Photo by Toby Ord. License information here.
[Edited to fix a typo; I apologize if you get a second copy in your feed.]
This week's Carnival of the Mobilists comes just after Halloween, a holiday when (at least in the US) people are disguised in costumes and kids fantasize about all the great candy they're going to get.
In the spirit of the holiday, Google has been keeping its mobile plans in disguise, and many of the Mobilist authors are speculating about the candy we'll get from them:
Skydeck makes some very interesting predictions about what the Google phone OS will do, and how much Google will subsidize it. I especially like the financial analysis.
In the second part of a three-part post, Abshishek Tiwari speculates about the services that might be included in a Google phone.
John at Nellymoser gives a long discussion of Apple and Google's efforts to open up the mobile ecosystem.
Other goodies in the bag...
Taptology does a nice job of comparing the buzz-building skills of Nokia and Apple to the buzz-killing behavior of Motorola and SonyEricsson.
Barry at StayGoLinks argues that the mobile web will take off when voice can be used as an interface to it, and gives a nice roundup of some recent voice-related technology announcements. Barry, I hope you're right. But speaking as a frustrated (non)user of Dragon Naturally Speaking, I'm not holding my breath.
Tarek Speaks Mobile enthusiastically reviews the new update to the Nokia N95, and says Motorola could learn something from it.
C Enrique Ortiz discusses the US mobile industry and the power of the operators.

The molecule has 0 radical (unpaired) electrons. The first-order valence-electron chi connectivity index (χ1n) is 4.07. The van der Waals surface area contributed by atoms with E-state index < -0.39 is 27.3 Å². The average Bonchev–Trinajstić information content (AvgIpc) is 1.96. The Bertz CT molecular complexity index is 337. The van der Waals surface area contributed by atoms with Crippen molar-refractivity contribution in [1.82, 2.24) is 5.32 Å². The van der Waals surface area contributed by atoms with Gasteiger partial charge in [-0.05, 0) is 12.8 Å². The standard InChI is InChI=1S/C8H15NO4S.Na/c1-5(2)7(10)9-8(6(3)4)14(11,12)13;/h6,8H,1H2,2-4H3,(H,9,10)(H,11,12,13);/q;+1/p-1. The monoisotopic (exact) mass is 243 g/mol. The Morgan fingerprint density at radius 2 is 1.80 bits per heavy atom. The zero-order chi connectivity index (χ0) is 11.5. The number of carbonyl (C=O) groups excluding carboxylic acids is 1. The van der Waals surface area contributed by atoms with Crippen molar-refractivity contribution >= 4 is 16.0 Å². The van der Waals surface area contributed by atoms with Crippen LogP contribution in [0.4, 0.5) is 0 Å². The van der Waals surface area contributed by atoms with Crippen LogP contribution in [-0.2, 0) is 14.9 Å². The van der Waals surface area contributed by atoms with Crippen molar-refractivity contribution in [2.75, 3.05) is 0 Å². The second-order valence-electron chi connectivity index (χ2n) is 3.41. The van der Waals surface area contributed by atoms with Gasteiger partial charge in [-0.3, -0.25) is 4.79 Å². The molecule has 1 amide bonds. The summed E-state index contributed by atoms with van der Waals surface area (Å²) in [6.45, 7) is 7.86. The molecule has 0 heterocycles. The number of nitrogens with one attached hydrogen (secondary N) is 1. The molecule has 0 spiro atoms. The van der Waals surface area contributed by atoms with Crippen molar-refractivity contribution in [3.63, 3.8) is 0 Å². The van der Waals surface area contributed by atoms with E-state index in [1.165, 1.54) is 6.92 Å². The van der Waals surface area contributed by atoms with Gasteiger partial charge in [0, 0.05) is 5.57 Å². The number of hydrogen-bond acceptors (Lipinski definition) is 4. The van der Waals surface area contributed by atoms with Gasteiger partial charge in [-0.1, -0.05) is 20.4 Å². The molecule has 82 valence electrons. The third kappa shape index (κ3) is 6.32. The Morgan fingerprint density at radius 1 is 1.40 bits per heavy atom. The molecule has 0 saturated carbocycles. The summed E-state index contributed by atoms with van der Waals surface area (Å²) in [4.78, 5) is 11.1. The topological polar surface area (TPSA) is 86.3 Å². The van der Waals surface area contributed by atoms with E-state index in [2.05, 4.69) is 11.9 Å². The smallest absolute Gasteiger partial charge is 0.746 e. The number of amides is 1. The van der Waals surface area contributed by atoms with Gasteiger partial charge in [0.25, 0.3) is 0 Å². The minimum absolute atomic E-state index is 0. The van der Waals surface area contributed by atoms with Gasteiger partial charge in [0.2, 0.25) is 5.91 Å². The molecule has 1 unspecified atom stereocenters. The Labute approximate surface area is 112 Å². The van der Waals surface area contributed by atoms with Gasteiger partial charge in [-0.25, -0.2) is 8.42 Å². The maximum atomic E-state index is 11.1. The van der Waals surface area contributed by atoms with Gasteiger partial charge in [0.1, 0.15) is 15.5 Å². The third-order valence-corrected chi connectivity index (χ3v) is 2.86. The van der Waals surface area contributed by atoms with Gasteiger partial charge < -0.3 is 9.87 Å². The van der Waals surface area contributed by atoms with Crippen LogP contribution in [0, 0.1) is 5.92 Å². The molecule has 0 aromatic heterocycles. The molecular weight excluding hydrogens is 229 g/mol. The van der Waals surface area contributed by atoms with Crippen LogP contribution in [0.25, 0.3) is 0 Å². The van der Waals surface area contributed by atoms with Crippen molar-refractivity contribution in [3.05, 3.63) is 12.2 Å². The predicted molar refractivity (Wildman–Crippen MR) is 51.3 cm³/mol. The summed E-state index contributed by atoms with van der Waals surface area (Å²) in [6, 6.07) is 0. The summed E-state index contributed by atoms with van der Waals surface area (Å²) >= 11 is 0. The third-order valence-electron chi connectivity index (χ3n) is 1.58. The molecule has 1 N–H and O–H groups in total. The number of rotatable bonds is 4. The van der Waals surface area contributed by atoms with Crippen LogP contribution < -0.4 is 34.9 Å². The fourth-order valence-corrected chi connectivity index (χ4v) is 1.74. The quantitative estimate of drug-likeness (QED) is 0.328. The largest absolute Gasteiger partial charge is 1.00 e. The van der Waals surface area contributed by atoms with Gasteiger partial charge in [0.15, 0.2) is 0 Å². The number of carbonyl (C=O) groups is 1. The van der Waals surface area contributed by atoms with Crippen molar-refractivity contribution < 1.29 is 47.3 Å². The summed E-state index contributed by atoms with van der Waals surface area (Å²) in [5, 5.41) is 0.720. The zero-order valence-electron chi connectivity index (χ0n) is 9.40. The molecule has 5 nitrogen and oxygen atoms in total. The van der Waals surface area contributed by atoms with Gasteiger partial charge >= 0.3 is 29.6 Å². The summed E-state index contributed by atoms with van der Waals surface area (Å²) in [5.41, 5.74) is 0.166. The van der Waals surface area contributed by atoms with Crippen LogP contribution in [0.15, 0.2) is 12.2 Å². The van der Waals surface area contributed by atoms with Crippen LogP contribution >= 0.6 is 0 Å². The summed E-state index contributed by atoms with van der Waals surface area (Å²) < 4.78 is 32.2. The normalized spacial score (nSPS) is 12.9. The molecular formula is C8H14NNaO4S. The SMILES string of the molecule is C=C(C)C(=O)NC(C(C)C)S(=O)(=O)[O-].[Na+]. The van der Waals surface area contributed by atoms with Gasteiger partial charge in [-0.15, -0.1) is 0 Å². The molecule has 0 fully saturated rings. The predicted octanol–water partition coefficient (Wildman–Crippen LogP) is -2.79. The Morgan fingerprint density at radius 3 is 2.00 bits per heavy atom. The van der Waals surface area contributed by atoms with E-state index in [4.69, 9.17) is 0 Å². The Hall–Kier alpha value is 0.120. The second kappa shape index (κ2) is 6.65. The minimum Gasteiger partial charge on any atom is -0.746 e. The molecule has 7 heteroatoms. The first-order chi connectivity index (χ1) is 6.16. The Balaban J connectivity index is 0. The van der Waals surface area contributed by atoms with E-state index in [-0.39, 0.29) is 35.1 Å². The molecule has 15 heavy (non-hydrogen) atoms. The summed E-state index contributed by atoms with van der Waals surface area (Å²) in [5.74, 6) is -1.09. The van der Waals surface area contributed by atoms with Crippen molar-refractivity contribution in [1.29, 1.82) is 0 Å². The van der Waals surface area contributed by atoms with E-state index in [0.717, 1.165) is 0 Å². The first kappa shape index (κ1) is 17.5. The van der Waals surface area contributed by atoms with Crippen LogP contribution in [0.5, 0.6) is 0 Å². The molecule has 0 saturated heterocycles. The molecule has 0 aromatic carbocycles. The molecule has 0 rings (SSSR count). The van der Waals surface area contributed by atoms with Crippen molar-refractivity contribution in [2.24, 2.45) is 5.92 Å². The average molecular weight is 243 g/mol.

Mob Happy rolls out a mobile version of its site, and discusses the traffic that resulted.
Xellular Identity reviews the various pricing and service plan options for ringback tones around the world. I had no idea there was so much diversity.
Vision Mobile gives a very detailed discussion of efforts to make mobile phone software customizable and flexible. It's an excellent overview.
Should schoolchildren in New York who perform well in class be given free cellphones and prepaid minutes as a reward? Yes, says Judy at Golden Swamp. She reviews the controversial proposal in New York and gives some interesting thoughts on the potential use of mobile phones in education, based on her own experiences.
Post of the Week. It was a hard choice. Although Vision Mobile's post is very detailed and worthy of consideration, I chose Golden Swamp as the Post of the Week because it gave me an interesting new perspective.
Next week the Carnival will be at Ubiquitous Thoughts.
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